Qwiki's iPad Moment Is Coming (TCTV) Ever since Qwiki won the last TechCrunch Disrupt in September, it’s been working on an iPad app. In fact, one of its overexcited developers showed me a peek back then. Well, it’s come along way since then, and Qwiki is currently working on the finishing touches before submitting a real app to the iTunes store sometime in the next few weeks. Qwiki founder and CEO Doug Imbruce dropped by my office today to give me a preview. In many ways, Qwiki was built for the iPad. The iPad app will also have “a very interesting geography feature,” Imbruce hints. And just for fun, let’s see that backstage video from Disrupt of the original iPad prototype.
The Imminent Takeover of Web 3.0? Social media has literally started a revolution when it comes to advertising online or working on website promotion. There are so many affordable search engine optimization companies that can help you develop a killer social media plan that will help you establish ongoing communications with your customers, building your customer base and exploding your profits. The key is to balance out your regular SEO tactics with social media, and have the best of both worlds. The introduction, and seemingly imminent takeover, of social media is being referred to as Web 3.0. at first, Web 2.0 referred to the introduction of blogs, forums and such, which allowed the Internet user to be more present online and be more involved with marketing. Web 3.0 refers to the real time capabilities of people to connect with one another, through instant chat and other methods, which are readily available just about anywhere. Web 3.0 is not on the way, it is already here.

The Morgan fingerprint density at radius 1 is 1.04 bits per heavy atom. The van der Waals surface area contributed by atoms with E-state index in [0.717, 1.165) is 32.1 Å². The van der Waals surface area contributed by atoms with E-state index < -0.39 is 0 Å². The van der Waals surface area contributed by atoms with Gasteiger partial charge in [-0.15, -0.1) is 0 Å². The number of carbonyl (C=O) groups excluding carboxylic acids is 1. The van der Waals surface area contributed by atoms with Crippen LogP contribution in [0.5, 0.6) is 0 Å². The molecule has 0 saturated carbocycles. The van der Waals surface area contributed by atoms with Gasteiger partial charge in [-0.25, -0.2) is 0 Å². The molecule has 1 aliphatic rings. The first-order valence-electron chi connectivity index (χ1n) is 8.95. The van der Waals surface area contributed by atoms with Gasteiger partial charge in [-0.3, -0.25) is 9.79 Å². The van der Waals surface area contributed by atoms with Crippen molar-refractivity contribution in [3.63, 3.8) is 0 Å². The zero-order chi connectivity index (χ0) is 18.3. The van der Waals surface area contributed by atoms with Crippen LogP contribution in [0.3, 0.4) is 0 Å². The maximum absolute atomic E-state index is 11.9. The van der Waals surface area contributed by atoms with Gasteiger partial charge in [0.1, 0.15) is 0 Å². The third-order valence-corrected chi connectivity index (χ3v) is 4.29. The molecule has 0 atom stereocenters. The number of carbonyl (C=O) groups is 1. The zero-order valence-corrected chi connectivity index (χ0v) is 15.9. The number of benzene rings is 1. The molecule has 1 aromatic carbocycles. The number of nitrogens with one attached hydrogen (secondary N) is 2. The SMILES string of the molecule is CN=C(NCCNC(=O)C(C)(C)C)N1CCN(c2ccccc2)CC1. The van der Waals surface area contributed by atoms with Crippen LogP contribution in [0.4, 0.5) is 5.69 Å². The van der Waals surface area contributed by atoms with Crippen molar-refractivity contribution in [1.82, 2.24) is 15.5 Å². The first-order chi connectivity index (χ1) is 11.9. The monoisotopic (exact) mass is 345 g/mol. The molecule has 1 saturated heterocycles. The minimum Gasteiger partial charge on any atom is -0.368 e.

A Little History of the World Wide Web See also How It All Started presentation materials from the W3C 10th Anniversary Celebration and other references. from 1945 to 1995 Vannevar Bush writes an article in Atlantic Monthly about a photo-electrical-mechanical device called a Memex, for memory extension, which could make and follow links between documents on microfiche 1960s Doug Engelbart prototypes an "oNLine System" (NLS) which does hypertext browsing editing, email, and so on. Ted Nelson coins the word Hypertext in A File Structure for the Complex, the Changing, and the Indeterminate. 20th National Conference, New York, Association for Computing Machinery, 1965. Andy van Dam and others build the Hypertext Editing System and FRESS in 1967. While consulting for CERN June-December of 1980, Tim Berners-Lee writes a notebook program, "Enquire-Within-Upon-Everything", which allows links to be made between arbitrary nodes. March "Information Management: A Proposal" written by Tim BL and circulated for comments at CERN (TBL). May April